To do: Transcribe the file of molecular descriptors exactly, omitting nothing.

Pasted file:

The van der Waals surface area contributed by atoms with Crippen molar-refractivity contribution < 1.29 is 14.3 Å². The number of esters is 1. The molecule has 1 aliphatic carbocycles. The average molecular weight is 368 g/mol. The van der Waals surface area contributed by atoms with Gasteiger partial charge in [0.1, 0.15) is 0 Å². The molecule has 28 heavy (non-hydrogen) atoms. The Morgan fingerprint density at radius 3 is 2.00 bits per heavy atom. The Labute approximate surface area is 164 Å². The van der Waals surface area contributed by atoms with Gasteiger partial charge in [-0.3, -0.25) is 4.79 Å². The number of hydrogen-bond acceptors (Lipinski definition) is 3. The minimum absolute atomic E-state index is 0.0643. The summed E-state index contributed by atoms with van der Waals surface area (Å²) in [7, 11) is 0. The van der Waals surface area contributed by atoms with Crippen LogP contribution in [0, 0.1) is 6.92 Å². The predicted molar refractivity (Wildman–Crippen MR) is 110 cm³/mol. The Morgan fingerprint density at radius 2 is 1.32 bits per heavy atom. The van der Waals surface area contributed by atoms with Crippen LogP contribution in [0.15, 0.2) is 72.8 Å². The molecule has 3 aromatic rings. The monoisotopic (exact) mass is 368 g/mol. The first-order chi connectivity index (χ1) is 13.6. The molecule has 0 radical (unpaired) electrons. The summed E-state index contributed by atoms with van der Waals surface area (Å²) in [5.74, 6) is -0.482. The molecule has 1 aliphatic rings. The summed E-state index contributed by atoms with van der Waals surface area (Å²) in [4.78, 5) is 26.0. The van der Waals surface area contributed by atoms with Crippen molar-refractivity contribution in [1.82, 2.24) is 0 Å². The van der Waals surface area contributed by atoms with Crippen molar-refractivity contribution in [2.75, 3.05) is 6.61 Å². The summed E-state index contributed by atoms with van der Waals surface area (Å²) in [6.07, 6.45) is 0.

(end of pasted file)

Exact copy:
The van der Waals surface area contributed by atoms with Crippen molar-refractivity contribution < 1.29 is 14.3 Å². The number of esters is 1. The molecule has 1 aliphatic carbocycles. The average molecular weight is 368 g/mol. The van der Waals surface area contributed by atoms with Gasteiger partial charge in [0.1, 0.15) is 0 Å². The molecule has 28 heavy (non-hydrogen) atoms. The Morgan fingerprint density at radius 3 is 2.00 bits per heavy atom. The Labute approximate surface area is 164 Å². The van der Waals surface area contributed by atoms with Gasteiger partial charge in [-0.3, -0.25) is 4.79 Å². The number of hydrogen-bond acceptors (Lipinski definition) is 3. The minimum absolute atomic E-state index is 0.0643. The summed E-state index contributed by atoms with van der Waals surface area (Å²) in [7, 11) is 0. The van der Waals surface area contributed by atoms with Crippen LogP contribution in [0, 0.1) is 6.92 Å². The predicted molar refractivity (Wildman–Crippen MR) is 110 cm³/mol. The Morgan fingerprint density at radius 2 is 1.32 bits per heavy atom. The van der Waals surface area contributed by atoms with Crippen LogP contribution in [0.15, 0.2) is 72.8 Å². The molecule has 3 aromatic rings. The monoisotopic (exact) mass is 368 g/mol. The first-order chi connectivity index (χ1) is 13.6. The molecule has 0 radical (unpaired) electrons. The summed E-state index contributed by atoms with van der Waals surface area (Å²) in [5.74, 6) is -0.482. The molecule has 1 aliphatic rings. The summed E-state index contributed by atoms with van der Waals surface area (Å²) in [4.78, 5) is 26.0. The van der Waals surface area contributed by atoms with Crippen molar-refractivity contribution in [1.82, 2.24) is 0 Å². The van der Waals surface area contributed by atoms with Crippen molar-refractivity contribution in [2.75, 3.05) is 6.61 Å². The summed E-state index contributed by atoms with van der Waals surface area (Å²) in [6.07, 6.45) is 0.